on bail under sub-section (1) by the officer incharge of the

police station, such officer shall cause him to be kept only in an

observation home in the prescribed manner until he can be

brought before a Board.

(3) When such person is not released on bail under sub-

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section (1) by the Board it shall, instead of committing him to

prison, make an order sending him to an observation home or a

place of safety for such period during the pendency of the

inquiry regarding him as may be specified in the order.

A bare reading of the aforesaid provision would reveal that a juvenile is to

be released on bail. It is a mandatory requirement since the wording of the

section is ‘be released on bail with or without surety’. It is only in certain

circumstances, as spelt out under Section 12 (1) that bail can be denied, that

is, if the court forms an opinion that the juvenile if released would come into

association with any known criminal or be exposed to moral, physical or

psychological danger or that his release would defeat the ends of Justice.

6. The law in this regard is well settled. In Prakash Versus State

of Rajasthan 2006 Criminal Law Journal 1373 it has been observed as:

“9. At the time of consideration of bail under section 12 of the

Act, the gravity nature of offence has no relevancy. The

language of Section 12 of the Act using the word ‘shall’ is

mandatory in nature and providing non obstante clause by

using the expression “notwithstanding anything contained in

the code of criminal procedure, 1973 (2 of 1974) or any other

law for the time being in force be released on bail” closed

shows the intention of the legislature to grant bail to the

delinquent juvenile offender by releasing him on bail who is

arrested or produced before a court; however, with exception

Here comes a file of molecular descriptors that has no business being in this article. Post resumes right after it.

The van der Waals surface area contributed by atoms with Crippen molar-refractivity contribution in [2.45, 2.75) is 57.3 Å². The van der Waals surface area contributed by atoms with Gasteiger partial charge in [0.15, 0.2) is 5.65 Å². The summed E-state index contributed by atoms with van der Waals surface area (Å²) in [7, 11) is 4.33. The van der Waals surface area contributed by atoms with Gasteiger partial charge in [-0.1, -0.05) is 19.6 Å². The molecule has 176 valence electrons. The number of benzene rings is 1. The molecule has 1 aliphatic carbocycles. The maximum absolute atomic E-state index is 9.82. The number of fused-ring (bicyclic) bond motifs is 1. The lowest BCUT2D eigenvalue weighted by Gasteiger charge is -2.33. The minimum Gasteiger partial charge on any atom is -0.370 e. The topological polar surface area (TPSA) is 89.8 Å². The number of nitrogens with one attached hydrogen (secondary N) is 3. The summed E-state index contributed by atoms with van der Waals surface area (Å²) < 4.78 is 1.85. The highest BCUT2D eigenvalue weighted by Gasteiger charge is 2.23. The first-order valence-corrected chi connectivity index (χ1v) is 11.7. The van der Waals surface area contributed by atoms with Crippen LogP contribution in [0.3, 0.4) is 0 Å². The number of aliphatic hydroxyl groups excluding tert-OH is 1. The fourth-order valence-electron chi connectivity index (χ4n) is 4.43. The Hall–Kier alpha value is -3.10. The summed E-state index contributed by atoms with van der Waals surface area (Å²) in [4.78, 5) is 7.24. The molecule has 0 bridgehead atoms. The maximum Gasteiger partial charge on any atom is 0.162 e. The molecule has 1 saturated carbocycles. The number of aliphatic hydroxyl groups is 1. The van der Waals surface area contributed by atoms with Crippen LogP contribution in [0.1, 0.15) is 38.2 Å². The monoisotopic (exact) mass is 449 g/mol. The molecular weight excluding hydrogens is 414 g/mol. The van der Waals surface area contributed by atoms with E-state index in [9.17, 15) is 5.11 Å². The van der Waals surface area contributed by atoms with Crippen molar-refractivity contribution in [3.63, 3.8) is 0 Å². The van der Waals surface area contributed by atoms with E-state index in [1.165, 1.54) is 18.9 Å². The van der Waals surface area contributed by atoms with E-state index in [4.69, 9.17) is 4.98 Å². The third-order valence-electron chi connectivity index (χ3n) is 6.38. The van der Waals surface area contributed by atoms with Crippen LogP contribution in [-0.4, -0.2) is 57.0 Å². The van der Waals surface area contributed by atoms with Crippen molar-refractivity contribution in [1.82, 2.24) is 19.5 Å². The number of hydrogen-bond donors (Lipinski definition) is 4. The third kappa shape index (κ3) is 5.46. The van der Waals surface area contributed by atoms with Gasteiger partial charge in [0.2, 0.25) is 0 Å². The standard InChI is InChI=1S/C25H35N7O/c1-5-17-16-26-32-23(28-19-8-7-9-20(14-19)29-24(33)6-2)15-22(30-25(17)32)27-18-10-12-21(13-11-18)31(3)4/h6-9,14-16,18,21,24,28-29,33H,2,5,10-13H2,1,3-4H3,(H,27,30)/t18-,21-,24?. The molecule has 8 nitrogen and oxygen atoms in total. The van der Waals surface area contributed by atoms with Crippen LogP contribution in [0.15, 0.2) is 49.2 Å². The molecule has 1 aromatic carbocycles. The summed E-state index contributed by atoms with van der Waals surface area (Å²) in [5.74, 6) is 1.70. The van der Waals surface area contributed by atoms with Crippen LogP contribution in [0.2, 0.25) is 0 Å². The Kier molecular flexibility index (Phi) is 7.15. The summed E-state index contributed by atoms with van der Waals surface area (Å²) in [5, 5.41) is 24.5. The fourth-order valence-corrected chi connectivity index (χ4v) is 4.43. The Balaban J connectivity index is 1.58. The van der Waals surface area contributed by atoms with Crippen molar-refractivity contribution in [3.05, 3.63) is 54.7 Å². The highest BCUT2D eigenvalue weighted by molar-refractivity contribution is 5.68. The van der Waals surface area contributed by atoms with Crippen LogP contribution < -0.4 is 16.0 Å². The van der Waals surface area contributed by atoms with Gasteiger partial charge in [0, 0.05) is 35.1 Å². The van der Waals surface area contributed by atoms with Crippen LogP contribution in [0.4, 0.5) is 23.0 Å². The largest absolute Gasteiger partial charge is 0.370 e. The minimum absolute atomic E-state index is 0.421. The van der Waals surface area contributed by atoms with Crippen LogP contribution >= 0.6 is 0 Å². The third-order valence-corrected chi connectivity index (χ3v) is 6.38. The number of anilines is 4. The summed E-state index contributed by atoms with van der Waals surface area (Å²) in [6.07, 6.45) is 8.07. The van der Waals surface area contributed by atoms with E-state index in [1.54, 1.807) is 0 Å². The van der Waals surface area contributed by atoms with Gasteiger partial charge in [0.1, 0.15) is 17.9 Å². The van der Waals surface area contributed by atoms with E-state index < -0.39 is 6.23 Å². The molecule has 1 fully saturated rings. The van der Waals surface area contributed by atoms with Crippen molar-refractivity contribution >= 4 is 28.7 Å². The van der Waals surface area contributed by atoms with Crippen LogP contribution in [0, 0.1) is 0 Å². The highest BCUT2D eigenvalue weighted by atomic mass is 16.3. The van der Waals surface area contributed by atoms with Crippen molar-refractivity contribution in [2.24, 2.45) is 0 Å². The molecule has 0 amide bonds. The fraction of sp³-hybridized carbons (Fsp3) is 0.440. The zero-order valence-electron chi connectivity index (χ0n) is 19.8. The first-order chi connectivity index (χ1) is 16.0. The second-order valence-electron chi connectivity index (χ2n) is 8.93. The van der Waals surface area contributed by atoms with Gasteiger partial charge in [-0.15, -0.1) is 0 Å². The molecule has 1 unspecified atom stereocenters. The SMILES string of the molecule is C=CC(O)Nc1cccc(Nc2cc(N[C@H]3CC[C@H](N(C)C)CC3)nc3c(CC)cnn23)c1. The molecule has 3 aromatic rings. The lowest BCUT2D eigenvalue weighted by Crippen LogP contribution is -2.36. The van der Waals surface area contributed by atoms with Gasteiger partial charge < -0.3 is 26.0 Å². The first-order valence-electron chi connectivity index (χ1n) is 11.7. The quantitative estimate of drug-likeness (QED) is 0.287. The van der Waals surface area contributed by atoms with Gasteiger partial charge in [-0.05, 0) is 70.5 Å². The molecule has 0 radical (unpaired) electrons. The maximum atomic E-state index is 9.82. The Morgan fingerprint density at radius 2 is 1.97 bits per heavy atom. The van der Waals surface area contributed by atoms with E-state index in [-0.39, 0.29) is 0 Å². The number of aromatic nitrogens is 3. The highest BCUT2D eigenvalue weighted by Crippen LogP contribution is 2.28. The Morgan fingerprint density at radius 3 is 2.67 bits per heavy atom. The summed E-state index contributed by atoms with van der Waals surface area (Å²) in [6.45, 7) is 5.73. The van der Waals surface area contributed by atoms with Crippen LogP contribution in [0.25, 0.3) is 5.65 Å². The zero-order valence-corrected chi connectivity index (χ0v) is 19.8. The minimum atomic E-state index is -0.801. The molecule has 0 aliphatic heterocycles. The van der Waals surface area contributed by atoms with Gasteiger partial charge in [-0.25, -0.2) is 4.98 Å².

to release him on bail if they are reasonable grounds for

believing that his release is likely to bring him into association

with any known criminal or expose him to moral physical or

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psychological danger or that his release would defeat the ends

of Justice. It is for the prosecution to bring on record such

material while opposing the bail and to make out any of the

ground is provided in the section which may persuade the court

not to release the juvenile on bail.”

7. Both the impugned orders do not reflect as to how the petitioner

herein would be put in a moral, physical or psychological danger on his

release or that his release would defeat the ends of justice. As argued by the

learned counsel for the petitioner, there is nothing on record to suggest the

same. The only argument that has been raised by the learned counsel

appearing for the respondent–State is that the minor victim resides in the

neighbourhood of the petitioner and therefore, there is every possibility of

the minor being intimated/threatened or influenced and face a degree of

embarrassment in case the petitioner is released on bail.

8. In order to allay the apprehension expressed by the learned

counsel for the State, learned counsel for the petitioner contended that the

juvenile in conflict with law on his release would reside with his maternal

uncle, namely, Kuldeep Singh, resident of Gali No.11, Tibba Danesher

Hisar. A statement to this effect was also made by Kuldeep Singh in court

on 20.8.2018, when he was present in Court. Therefore, this Court directed

him to file an affidavit, which, as already noticed, has been filed today and

the same is taken on record.

9. As per the affidavit furnished, Kuldeep Singh, maternal uncle

has stated that he is ready and willing to keep the petitioner with him at his

residence and would comply with the terms and conditions imposed by this

Court.

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10. For the reasons afore-stated and taking into consideration the

affidavit filed by Kuldeep Singh, maternal uncle of the petitioner, and

Section 12 of the Juvenile Justice Act, which makes it obligatory for the bail

to be granted to the juvenile in conflict with law, the present revision is

allowed. The petitioner be released on bail subject to furnishing bail bonds

to the satisfaction of the Principal Magistrate Juvenile Justice Board/Duty

Magistrate, Hisar.

11. The revision allowed on the aforesaid terms.

21.8.2018 (JAISHREE THAKUR)
prem JUDGE

Whether speaking/reasoned Yes
Whether reportable No